There’s a story making the rounds here locally, that to put it mildly, I am more than a little surprised hasn’t been picked up by other media outlets around Michigan.
It seems that Emergency Manager Transition Manager Stephen Rhodes, Michigan Treasurer Nick Khouri, Gov. Snyder and a few select others within Michigan Government have felt that it is more important to bury some rather disturbing facts relating to Detroit Public Schools, rather than to make them public (Read:Better make sure that Michigan Taxpayers don’t EVER get wind of this!).
Nope, not the crumbling infrastructure of DPS.
And what is this little nugget you may ask?
H/T to the good people at Channel 7 in Detroit for breaking this story.
Part II - The Eventual Cost of DPS Liabilities to Michigan Taxpayers and Detroit Schoolchildren
DPS has two types of formal debt: operating and capital. Operating debt is a conversion of present and past annual operating deficits into ‘long-term notes’ sold to the financial markets, as well as more immediate debts owed to the State of Michigan directly. DPS capital debt exists only in the form of bonds which were sold to financial markets to purchase and rehabilitate facilities. DPS’ formal bonds are identified by Series, which consists of the year issued and a letter suffix when different purpose bonds are issued in a single year. The financial markets apply a further identifier, CUSIP, which is a unique identifier of municipal bonds by series and their intended dates of redemption. All of the DPS debt sold to the financial markets has been enrolled in Public Act 92 of 2005, a program designed to reduce interest rates to local school districts in accordance with the 1963 Michigan Constitution’s Article IX, Section 16. Most DPS debt is effectively secured by a general obligation to pay, which requires Detroit taxpayers to increase taxes and reduce spending should financial difficulties repaying arise.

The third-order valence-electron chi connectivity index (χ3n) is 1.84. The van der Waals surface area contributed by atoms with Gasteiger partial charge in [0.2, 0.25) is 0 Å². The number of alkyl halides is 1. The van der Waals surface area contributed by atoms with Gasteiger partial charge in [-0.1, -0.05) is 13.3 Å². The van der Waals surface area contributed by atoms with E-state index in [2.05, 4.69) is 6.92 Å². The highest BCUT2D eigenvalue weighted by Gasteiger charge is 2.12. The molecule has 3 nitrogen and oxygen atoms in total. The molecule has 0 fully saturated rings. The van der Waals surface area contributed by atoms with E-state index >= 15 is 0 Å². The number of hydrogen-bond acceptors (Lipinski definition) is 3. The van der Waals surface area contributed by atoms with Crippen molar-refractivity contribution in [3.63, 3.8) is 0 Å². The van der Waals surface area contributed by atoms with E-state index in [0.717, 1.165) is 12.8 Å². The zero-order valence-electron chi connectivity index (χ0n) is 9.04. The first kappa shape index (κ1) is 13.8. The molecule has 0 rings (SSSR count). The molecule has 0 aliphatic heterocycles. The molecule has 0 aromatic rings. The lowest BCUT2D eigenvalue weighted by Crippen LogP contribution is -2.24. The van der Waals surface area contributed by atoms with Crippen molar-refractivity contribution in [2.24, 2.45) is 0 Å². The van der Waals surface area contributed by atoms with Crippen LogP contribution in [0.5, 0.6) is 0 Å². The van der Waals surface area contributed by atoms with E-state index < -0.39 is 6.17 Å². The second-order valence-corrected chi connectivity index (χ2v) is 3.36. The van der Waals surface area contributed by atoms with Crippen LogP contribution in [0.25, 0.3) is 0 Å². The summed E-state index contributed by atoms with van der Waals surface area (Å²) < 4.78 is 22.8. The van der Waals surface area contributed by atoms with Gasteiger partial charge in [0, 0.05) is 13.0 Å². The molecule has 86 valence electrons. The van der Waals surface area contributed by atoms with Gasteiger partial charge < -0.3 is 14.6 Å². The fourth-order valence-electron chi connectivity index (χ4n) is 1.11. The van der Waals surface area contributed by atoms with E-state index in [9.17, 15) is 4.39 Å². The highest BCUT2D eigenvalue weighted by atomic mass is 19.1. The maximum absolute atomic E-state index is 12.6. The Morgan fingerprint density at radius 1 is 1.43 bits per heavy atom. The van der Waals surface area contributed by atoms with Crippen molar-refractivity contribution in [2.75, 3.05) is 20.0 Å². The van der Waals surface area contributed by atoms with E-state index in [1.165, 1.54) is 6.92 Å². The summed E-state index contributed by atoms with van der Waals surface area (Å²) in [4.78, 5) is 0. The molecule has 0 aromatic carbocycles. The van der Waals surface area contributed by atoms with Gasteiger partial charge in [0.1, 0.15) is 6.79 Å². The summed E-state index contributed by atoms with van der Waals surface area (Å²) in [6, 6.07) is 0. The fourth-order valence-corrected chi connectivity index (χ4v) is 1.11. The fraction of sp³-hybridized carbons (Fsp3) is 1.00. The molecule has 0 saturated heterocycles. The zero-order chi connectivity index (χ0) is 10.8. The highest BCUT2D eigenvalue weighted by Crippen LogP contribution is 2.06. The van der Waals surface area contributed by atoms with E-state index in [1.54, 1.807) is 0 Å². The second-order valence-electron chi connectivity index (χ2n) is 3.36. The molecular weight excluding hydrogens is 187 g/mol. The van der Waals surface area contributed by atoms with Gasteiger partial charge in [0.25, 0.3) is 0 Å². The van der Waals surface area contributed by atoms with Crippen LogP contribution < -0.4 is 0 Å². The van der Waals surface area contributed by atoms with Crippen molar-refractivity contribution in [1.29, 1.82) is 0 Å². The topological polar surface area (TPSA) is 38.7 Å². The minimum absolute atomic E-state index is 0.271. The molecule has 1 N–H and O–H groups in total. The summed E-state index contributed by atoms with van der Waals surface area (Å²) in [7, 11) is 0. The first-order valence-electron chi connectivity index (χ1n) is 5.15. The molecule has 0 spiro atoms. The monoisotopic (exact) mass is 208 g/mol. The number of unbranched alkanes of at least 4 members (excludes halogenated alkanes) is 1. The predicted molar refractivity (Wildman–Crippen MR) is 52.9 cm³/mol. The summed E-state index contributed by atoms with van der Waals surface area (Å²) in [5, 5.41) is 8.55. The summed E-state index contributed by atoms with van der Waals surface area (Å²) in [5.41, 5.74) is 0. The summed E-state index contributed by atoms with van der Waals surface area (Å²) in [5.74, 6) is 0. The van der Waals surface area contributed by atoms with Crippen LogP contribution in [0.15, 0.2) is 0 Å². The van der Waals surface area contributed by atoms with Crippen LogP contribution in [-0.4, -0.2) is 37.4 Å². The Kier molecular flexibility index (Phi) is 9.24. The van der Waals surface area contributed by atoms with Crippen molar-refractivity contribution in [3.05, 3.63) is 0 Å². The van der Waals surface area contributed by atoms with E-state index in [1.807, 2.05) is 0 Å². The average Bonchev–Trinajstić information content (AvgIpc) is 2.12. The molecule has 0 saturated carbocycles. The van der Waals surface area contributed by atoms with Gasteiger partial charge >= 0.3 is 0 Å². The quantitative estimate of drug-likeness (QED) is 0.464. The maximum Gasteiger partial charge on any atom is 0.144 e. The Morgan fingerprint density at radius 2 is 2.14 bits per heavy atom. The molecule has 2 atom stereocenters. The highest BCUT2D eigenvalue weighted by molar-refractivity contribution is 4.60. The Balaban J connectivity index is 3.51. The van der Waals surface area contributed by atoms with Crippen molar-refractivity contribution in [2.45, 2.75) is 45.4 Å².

DPS pays off its capital debt in annual installments of both interest and principal, before it pays off (or adds to) its operating debt. Bond interest and principal payments are required by bond terms which – if ignored – would result in immediate default and bankruptcy. The exact contract terms of DPS debt sold to the financial markets are laid out in official statements which detail all the formal legal and financial features of the bonds. The official statement is essentially a contract between DPS and its bond purchasers.
DPS’ operating debt payments are somewhat more flexible than capital debt payments because only a portion of operating debt has been converted into formal bonds covered by statements; much of it is separately owed to the Michigan School Loan Revolving Fund. The SSLRF can best be thought of as a State sponsored credit card. School districts tap into it when they are short of cash, and pay off their balance when they are flush. Operating debt is only converted into formal bonds when Michigan school districts exceed their limits at the SSLRF. Those limits are not exact, and generally come into play when DPS goes through one of its periodic financial spasms.
There is scant precedence for school districts filing for bankruptcy, the Snyder administration found. In 1990, according to an administration letter to state Rep. Laura Cox, R-Livonia, the Richmond Unified School District in Northern California filed for bankruptcy because of $42.5 million in debt. The judge ruled the district could not be protected by the court in bankruptcy and ordered the state to provide the district with operating funds.